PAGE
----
Arsenal lose judicial review as Islington council and planning inspector argue that there was no error in decision making process and the correct approach was followed

Arsenal Football Club launched a High Court challenge over the number of concerts it can hold at its Emirates Stadium.

The club has been limited to holding three concerts per year but wanted to increased this number to six. Arsenal argued that a “clear error” had been made by a planning inspector while opponents to the club’s plans have expressed concern over noise levels and the effect of music fans on the surrounding area.

Islington council previously refused Arsenal’s request to double the number of concerts held at the Emirates Stadium. The council said it was concerned about how noise and disturbance might affect local residents and the impact of closed roads and local tube stations being exit-only.

Following the council’s rejection a planning inspector dismissed the club’s appeal in January, refusing he the application under section 73 of the 1990 Act to vary the conditions which Islington council. Furthermore, the inspector stated in his decision that the premiership club could not plead poverty if it could afford to buy German midfielder Mesut Ozil for £43m the previous summer.

Arsenal’s chief executive director, Ken Friar, argued that the club needed the additional revenue from concerts between the football seasons to compete with its footballing rivals.

The issue before the court was on the single ground that the inspector was in error under section 38(6) of the Planning and Compulsory Purchase Act 2004 in addressing whether the club’s application complied with the development plan for the area. Section 38(6) provides that the determination of a planning application “must be made in accordance with the [development] plan unless material considerations indicate otherwise”.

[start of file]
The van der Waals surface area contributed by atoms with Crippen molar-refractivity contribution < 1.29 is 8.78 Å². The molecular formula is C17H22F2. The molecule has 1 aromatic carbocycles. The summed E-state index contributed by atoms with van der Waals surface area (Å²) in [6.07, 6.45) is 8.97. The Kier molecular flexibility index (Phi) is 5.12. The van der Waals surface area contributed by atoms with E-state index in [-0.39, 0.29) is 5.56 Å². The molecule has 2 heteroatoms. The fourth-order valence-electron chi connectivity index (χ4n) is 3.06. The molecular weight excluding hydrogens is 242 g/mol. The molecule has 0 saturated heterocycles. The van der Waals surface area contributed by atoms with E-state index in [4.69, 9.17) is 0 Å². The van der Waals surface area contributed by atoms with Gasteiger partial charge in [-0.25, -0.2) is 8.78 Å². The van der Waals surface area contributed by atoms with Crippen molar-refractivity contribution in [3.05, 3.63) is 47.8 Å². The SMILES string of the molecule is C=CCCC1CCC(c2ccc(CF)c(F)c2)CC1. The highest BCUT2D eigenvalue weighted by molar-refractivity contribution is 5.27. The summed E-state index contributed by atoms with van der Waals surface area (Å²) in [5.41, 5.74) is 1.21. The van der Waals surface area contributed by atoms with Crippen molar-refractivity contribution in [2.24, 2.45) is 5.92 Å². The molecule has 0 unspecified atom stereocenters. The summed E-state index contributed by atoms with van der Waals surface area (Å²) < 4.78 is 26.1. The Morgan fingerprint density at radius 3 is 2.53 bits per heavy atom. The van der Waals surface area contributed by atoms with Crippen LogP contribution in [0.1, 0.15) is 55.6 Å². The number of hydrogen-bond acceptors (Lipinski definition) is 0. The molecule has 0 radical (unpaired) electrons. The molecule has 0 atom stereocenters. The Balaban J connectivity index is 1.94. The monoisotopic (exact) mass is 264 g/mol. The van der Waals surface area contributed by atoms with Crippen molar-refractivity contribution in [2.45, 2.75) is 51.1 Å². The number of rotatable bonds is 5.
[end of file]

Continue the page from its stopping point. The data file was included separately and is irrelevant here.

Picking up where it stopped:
Applying for judicial review, Dan Kolinsky of Landmark Chambers, who is representing the football club, told Mr Justice Cranston that the inspector’s decision was legally flawed and should therefore not be allowed to stand.

Kolinksy argued that the inspector failed to apply the law correctly when he decided the proposal to double the number of concerts “did not accord with the development plan” for the stadium and that there was “a clear error on the face of the decision letter”.

Where to draw the line’

Jeremy Phillips is a barrister practising from Francis Taylor Building

“A planning inspector’s decision, on High Court challenge, will be liable to be quashed if he fails to take account some material consideration, or takes account of some consideration which is irrelevant to the application. But the assessment of the considerations can only be challenged on the ground that it is irrational or perverse. The burden of proof is on the challenger.